For those non-Europe racing readers, let me brief you on my experience. As soon as the race starts — actually before the race starts — 160+ women (and at these races, they're all pretty strong women) would like to be in the front of the bunch, the ones in the back also miraculously want to be in the front. Most of them seem willing to do almost anything to achieve this, like bad, bad bike handling, cutting people off, or riding up the gravel shoulder, then suddenly jumping back in front of you. All on top of dodging parked cars, signs, reflector bubbles, and when the road suddenly splits, roundabouts and meridians that separate bike paths from the actual road.
Even though we race on fully closed roads, the bike paths are still up for grabs. So long as there are no pedestrians or leisurely cyclists riding on them, one would ride these bike paths despite no draft from the peloton purely to move up in the bunch. Not to mention the crashes that happen about every 45 minutes— if you're not caught in the pile-up, then it's some kind of sick race to get past the people flailing on the road and back up to the peloton.
When it's pancake flat, the group doesn't always split like in climbing races, so this type of chaos can last 3-4 hours or until there’s a crosswind. As soon as that happens, the ones on the front gutter it, stringing out the whole bunch, then have a teammate ten spots back to open a gap, leaving the ones not aggressive enough for the laughing pack.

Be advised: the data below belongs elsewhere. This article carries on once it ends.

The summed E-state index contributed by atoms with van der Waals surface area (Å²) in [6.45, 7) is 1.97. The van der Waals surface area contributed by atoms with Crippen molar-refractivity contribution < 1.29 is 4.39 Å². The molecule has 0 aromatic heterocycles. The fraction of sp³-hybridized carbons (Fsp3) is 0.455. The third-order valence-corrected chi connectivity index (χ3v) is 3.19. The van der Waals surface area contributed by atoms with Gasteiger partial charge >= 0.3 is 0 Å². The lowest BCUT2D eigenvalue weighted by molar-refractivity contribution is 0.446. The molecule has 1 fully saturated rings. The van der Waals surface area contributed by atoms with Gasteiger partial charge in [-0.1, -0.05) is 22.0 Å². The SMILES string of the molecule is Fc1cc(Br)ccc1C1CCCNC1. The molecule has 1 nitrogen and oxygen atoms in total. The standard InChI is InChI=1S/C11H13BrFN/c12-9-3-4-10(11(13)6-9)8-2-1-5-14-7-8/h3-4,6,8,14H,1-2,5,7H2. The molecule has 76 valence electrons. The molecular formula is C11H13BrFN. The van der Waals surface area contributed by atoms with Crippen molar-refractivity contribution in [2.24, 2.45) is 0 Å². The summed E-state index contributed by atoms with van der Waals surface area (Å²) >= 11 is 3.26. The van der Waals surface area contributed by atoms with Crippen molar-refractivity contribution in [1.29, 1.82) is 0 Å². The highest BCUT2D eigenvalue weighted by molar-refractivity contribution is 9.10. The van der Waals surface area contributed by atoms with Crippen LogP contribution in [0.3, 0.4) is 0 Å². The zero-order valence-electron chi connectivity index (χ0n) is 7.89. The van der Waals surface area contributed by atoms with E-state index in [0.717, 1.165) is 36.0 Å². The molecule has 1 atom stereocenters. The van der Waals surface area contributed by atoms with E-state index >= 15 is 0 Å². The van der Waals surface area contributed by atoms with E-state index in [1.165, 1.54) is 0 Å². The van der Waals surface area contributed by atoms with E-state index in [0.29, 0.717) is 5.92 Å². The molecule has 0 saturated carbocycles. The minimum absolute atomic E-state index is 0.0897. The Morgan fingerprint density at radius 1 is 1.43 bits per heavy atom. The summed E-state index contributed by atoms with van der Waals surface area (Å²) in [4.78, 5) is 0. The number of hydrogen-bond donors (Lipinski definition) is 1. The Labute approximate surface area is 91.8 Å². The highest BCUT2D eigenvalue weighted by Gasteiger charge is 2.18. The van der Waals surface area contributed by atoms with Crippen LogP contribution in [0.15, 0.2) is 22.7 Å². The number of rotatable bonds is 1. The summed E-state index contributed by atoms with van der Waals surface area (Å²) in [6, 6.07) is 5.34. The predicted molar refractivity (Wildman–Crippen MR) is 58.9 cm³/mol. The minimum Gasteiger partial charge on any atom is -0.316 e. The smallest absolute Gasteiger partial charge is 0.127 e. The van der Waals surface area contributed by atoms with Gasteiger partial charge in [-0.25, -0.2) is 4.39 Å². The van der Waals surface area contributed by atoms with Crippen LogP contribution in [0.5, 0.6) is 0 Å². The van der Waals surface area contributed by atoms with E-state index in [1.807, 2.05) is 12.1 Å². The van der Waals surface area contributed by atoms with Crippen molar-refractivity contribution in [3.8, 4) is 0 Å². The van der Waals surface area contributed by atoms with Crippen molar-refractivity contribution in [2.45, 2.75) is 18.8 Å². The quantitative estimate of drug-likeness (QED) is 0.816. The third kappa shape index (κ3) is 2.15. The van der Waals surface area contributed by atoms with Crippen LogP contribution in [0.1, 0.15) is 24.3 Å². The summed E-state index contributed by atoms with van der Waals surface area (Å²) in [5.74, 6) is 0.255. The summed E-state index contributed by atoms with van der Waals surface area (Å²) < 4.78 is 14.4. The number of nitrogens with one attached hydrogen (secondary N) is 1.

They say it’s all fun and games until someone loses an eye and, I kid you not, one of the Americans came to the dinner buffet that night with a black eye after riding into a sign. Racing in Holland is part and parcel of a world-class cyclist’s repertoire, and if you haven’t grown up riding and racing those roads, it’s not an easy adjustment.
April 21, 2011 was the day I officially “retired” from pro cycling. It was also the day I broke my pelvis and collar bone in a local Maastricht training race. I was riding for what was then the Skil-Shimano team (now Team Sunweb) with the idea of qualifying for the 2012 London Olympics, but the cost had become too high. Moving on was the most obvious yet difficult decision I had to make.
The nature of the beast is that it becomes a never-ending quest for more wins without taking the time to see, let alone count your blessings. A win is typically not defined as discovering something you love.
Had it not been for pro racing, my introduction to cycling in Italy would never have been as magical.
I’ve been loving Italy. As soon as I got there I felt like it was a place where I could unpack and stay awhile. I love the weather, the land, the mountains, the roads, the shops, and the culture in general. It’s a bit slower to just do stuff, and I love doing stuff.
If I could sum up my experience to date, coming to Italy has been a pretty good challenge. It’s totally different here. With no straight roads, the language barrier, cultural differences, it's really opened up my mind a little bit more.
Raise the roof with your cycling playlist
Get out your Bluetooth speakers because now that you have the context and timeframe, here are the training tunes. Any time I had a hard training session or a case of the lazies, a cycling playlist was the cure. Chances are slim you’ll like it, let alone tolerate it but Rhythm is a Dancer, MGMT, and yes, Smashing Pumpkins is music to my ears!